Words by Aaron Bonk
Photography courtesy of Luke Munnel, Garret Wade, and AmDrift/David Karey

There’s something different about Rob Parsons’ workshop. An overhead hoist spans about the 29-year-old’s welding and fabrication space, allowing whomever holds the remote to do everything from shelve a longblock to position a main hoop inside of a car. Dollies are everywhere but are used for more than just moving race cars around. You won’t find the sort of two- or four-post lifts that typically occupy an auto garage, either. Instead, a portable one that ascends no more than 48 inches, according to Parsons, gives him all the clearance he needs.
Parsons lost mobility of his legs in a 2011 dirt bike accident, but it only takes a quick peak around the fabricator and drift-car driver’s work area to realize that none of that’s stopped him. Following the crash that broke both legs, punctured his lungs, and severed his spinal cord, it was a bout with E. coli that just about did him in and left him to the hospital’s care for six months. “There was no waiting,” he says about his so quickly coming to terms with what’d happened. “I instantly accepted the fact that I was busted up and I dealt with it.”
Today, Parsons is on a mission to give those with similar disabilities an opportunity to develop a passion for motorsports. “It’s an inspiring thing to do to get back into a car,” he says about the whole idea behind the Chairslayers Foundation, the organization that aims to operate a series of clinics designed to get people out of their wheelchairs and into the seat of a 600hp drift car. According to Parsons, “The goal is to give them that adrenaline rush again.”
Like Parsons’ workshop, Chairslayers’ Nissan 180SX drift car is like nothing you’ve seen. “I knew exactly what I wanted, but I still had to invent the system,” he says about the unprecedented combination of hand controls and electronics that allow drivers to bang through a regular old H-pattern gearbox—clutch and all—but using only their left hands. Paddle shifters and drifting don’t mix, which led to the electro-hydraulic clutch that, now five prototypes in, allows for full-throttle upshifts and the sort of slip you’d expect from a more conventional and fully mechanical disc. Oh, it can also move from gear to gear in just .2 seconds.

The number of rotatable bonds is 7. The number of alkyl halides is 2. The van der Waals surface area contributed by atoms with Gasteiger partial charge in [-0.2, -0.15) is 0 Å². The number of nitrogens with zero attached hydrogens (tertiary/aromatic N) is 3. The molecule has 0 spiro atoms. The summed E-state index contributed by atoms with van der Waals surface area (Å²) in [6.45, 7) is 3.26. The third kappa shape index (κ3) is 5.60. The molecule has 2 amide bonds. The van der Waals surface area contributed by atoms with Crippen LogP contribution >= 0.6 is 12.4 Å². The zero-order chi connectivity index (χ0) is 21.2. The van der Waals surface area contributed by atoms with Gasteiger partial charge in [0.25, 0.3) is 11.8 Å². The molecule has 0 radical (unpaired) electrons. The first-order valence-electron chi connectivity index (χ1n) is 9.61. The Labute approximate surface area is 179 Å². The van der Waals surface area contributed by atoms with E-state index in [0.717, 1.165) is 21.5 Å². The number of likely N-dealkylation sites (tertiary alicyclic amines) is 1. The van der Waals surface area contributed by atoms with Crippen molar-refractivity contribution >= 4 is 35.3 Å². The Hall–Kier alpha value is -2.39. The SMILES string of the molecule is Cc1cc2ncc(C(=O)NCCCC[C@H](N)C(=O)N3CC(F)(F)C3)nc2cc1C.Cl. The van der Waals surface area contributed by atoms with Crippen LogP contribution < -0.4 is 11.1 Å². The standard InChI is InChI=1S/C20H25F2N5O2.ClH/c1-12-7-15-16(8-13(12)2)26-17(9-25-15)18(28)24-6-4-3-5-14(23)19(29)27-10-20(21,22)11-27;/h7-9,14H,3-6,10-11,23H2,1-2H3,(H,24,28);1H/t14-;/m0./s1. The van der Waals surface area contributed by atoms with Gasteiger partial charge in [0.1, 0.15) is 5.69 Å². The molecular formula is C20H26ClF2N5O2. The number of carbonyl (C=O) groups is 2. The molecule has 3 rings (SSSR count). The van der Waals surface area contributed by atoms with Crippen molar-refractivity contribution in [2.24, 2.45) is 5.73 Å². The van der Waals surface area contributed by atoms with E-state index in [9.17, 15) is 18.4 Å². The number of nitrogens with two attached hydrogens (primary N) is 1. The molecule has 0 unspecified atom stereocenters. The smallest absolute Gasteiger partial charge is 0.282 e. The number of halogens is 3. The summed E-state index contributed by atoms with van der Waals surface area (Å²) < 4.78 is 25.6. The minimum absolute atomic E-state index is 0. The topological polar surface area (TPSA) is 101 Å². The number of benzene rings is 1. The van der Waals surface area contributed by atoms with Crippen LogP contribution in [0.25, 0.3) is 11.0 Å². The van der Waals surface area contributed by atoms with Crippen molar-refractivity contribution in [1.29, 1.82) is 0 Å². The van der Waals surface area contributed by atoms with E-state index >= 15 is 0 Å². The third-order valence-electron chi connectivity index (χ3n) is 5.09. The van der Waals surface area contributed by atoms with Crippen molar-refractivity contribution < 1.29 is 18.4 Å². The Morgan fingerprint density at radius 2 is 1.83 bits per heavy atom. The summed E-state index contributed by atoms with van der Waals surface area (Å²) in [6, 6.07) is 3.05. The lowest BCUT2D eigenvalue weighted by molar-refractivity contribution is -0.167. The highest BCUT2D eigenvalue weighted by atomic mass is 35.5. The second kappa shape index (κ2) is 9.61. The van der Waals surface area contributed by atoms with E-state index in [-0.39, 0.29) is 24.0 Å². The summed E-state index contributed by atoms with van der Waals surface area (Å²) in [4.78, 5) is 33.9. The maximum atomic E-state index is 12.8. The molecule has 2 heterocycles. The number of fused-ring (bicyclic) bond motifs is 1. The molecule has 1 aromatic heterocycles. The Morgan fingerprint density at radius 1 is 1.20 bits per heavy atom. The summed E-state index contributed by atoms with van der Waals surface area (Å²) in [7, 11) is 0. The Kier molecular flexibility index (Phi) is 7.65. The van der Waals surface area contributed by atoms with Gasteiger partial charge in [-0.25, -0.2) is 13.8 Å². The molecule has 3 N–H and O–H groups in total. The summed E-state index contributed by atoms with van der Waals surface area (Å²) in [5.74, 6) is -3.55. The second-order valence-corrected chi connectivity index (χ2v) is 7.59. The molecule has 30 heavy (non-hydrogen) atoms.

Parsons says he initially built the car for himself, but his dedication to help others get behind the wheel means the car he put together from the seat of his chair is just as much a part of the foundation’s adaptive motorsports program as it is his. In a hurry the factory’s four-cylinder was tossed in favor of a 5.7L LS engine built at the hands of Schwanke Engines. All of those cubic inches and the Vortech supercharger that feeds them ticks the adrenaline box and is a far cry from the 2.0L turbocharged mills Parsons grew up with back in Calgary, where the Canadian drift circuit was his to lose. “Me and my teammate, we were unstoppable,” he says about his success in the series that, ultimately, led to his getting invited to compete in the U.S.
It was back in Calgary where Parsons first realized his affinity for making cars like Nissan’s 180SX, for example, better. A specialty car importing business he and his dad operated soon led to heavily tuned, custom engine swaps for their clients and, ultimately, his racing the same sort of cars on the skidpad that they were selling. “Drifting came naturally,” he says about the transition from selling North Americans the sort of cars they’ve long not been privy to—like Skylines and Silvias—to his involvement in motorsports and later mastering his fabrication craft.
Parsons’ life has changed substantially, and yet much of it remains the same. 2011 took him out of his drift car and back into a modified version of it. He’s still a world-class fabricator, often called upon by fellow racers for his ability to lay a solid bead. And early June marked Parsons and his drift program’s first time qualifying on a professional stage in nearly five years. “It’s awesome to get to that level again,” he says, but its the Chairslayers Foundation and the lives he expects it’ll change for the better that’s really got his adrenaline teeming.
Parsons and the team at the Chairslayers Foundation recently completed their first clinic. To learn more about the foundation and to see clips of the inaugural event, visit